Never engage in a mediation process blindly because any agreements that you conclude will influence the custody of your child. To be successful, gather pertinent information before you attend the meeting. It is critical to ask questions beforehand, so you will see the full picture. Be comfortable and prepared to share details positive and negative.
For example, if the other parent has had referrals to the children’s protective agency, the last thing you will agree to is that this person is a good parent. Do not make assumptions that the agency which investigated the referral will notify you. Many times these agencies only contact the offending party and the person who reported the neglect or abuse. It is vital to be aware of everything before documenting anything in writing during your mediation process.
Outline Issues and Concerns
Another way to ensure the success of your mediation process is to outline the issues and concerns in advance of the meeting. The general rule is that you arrive at the meeting with more than just the statement of “I want custody.” You have to be able to explain how you can support and nurture the children and why you are the better parent to receive primary custody.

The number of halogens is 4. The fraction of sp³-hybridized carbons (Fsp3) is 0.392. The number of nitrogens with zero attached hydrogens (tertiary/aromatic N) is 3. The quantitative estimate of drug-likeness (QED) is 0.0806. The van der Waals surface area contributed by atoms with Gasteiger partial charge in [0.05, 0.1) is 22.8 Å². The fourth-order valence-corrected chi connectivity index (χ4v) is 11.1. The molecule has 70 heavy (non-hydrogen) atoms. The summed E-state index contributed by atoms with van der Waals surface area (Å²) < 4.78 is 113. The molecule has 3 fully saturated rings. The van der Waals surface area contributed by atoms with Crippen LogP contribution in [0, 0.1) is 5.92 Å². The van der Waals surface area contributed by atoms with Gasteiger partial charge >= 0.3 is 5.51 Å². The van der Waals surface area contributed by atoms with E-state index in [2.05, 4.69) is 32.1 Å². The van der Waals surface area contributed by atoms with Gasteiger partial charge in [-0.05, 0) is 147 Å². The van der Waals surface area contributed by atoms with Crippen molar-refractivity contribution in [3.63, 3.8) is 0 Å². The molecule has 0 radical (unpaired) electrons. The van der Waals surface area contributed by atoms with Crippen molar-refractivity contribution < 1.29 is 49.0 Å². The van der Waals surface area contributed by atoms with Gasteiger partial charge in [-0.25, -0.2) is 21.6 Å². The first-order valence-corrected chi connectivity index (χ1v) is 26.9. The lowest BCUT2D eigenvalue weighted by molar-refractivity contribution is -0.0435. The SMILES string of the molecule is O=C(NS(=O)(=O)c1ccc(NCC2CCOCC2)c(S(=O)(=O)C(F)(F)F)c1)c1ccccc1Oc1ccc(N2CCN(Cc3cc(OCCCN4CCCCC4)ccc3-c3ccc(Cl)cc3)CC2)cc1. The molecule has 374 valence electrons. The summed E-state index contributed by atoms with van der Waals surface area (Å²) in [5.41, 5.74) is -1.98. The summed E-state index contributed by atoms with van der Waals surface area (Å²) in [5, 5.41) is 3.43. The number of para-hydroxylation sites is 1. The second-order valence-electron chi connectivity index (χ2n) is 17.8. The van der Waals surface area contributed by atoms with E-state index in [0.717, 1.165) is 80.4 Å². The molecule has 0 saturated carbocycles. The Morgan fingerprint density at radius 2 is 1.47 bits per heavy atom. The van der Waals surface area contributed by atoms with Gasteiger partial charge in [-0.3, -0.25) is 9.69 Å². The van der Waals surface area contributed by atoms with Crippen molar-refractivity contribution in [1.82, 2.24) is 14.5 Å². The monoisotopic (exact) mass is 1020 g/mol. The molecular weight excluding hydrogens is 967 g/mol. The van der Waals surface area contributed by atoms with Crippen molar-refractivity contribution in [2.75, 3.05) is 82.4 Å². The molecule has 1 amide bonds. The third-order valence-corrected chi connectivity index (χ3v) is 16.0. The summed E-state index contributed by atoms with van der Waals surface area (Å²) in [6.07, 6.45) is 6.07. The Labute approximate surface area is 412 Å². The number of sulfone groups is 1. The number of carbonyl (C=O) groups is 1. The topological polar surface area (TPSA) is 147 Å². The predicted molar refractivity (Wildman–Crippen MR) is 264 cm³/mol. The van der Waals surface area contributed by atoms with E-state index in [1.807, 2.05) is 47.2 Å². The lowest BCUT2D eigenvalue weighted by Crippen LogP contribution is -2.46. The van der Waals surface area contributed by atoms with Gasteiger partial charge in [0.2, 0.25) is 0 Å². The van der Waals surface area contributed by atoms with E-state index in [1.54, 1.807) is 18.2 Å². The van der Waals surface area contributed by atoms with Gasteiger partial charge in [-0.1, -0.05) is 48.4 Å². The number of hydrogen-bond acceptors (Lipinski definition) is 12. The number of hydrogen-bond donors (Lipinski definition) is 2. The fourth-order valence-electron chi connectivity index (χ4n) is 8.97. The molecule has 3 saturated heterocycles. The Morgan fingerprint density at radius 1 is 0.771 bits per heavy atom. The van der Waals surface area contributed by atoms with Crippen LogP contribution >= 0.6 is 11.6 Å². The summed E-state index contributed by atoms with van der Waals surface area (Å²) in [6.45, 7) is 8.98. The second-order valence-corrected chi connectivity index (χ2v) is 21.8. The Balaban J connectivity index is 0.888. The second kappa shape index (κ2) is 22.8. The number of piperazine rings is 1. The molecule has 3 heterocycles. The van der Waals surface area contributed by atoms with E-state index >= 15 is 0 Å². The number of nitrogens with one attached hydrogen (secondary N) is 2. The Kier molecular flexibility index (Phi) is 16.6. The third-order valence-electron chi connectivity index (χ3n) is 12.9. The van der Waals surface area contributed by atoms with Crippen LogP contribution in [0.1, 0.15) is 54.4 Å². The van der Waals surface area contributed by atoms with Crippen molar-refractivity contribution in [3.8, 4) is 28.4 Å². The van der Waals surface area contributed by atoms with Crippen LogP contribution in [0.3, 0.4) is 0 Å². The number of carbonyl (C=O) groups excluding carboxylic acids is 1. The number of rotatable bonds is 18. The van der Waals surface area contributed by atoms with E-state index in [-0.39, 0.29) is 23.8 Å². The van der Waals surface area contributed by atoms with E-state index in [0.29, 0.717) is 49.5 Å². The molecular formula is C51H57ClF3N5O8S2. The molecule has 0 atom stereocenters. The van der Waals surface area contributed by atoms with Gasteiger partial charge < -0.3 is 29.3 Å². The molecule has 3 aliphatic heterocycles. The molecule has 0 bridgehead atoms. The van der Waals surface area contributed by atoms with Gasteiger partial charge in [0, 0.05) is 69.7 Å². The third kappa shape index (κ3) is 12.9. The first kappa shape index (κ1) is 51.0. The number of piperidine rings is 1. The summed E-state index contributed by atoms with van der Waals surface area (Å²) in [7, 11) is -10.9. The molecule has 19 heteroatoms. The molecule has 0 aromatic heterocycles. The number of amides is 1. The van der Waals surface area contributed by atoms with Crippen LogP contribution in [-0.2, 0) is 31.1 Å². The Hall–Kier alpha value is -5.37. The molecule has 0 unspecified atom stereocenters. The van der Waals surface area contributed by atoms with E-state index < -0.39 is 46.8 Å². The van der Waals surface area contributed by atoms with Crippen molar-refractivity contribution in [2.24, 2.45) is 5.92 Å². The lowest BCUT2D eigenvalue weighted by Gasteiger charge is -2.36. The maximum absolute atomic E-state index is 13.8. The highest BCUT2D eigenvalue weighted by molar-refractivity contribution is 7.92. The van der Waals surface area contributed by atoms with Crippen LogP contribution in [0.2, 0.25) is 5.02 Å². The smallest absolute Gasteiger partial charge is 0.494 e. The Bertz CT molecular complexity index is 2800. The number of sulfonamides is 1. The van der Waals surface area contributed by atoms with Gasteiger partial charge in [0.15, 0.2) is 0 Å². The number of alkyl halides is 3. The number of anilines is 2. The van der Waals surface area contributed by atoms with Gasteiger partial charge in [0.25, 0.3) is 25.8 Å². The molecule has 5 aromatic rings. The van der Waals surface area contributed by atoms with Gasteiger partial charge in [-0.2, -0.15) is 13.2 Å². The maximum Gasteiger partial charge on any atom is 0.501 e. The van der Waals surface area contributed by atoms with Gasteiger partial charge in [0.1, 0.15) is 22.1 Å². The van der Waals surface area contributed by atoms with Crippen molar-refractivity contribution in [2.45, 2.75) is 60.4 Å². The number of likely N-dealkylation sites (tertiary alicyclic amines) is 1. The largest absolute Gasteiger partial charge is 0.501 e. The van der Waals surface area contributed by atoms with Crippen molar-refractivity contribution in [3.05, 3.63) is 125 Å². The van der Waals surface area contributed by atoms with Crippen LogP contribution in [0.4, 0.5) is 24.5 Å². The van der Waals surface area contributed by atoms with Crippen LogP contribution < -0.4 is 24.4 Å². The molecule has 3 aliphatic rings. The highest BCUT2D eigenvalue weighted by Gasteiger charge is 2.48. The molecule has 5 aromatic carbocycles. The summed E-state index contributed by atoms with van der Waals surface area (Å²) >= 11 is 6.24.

Qualifications may vary, depending on a case to case basis. Some things to consider are the following:
- Is the parent living with an abusive boyfriend or girlfriend?
- Does your child have special needs, which the other party cannot meet?
- Is the other parent dependent on drugs or alcohol?
- Where is the neighborhood of a parent and is it safe?
- Does the other party have mental issues?
- Can the other parent’s job to provide for the needs of the child?
These are some considerations to mentally take note of and prepare for before the actual meeting. Not an extensive list, but these are potential issues that you will need to prepare yourself for when preparing for your battle. Outlining these issues and bringing pertinent evidence, such as documents to support your concerns, will give your mediator a chance to guide your discussion process more effectively.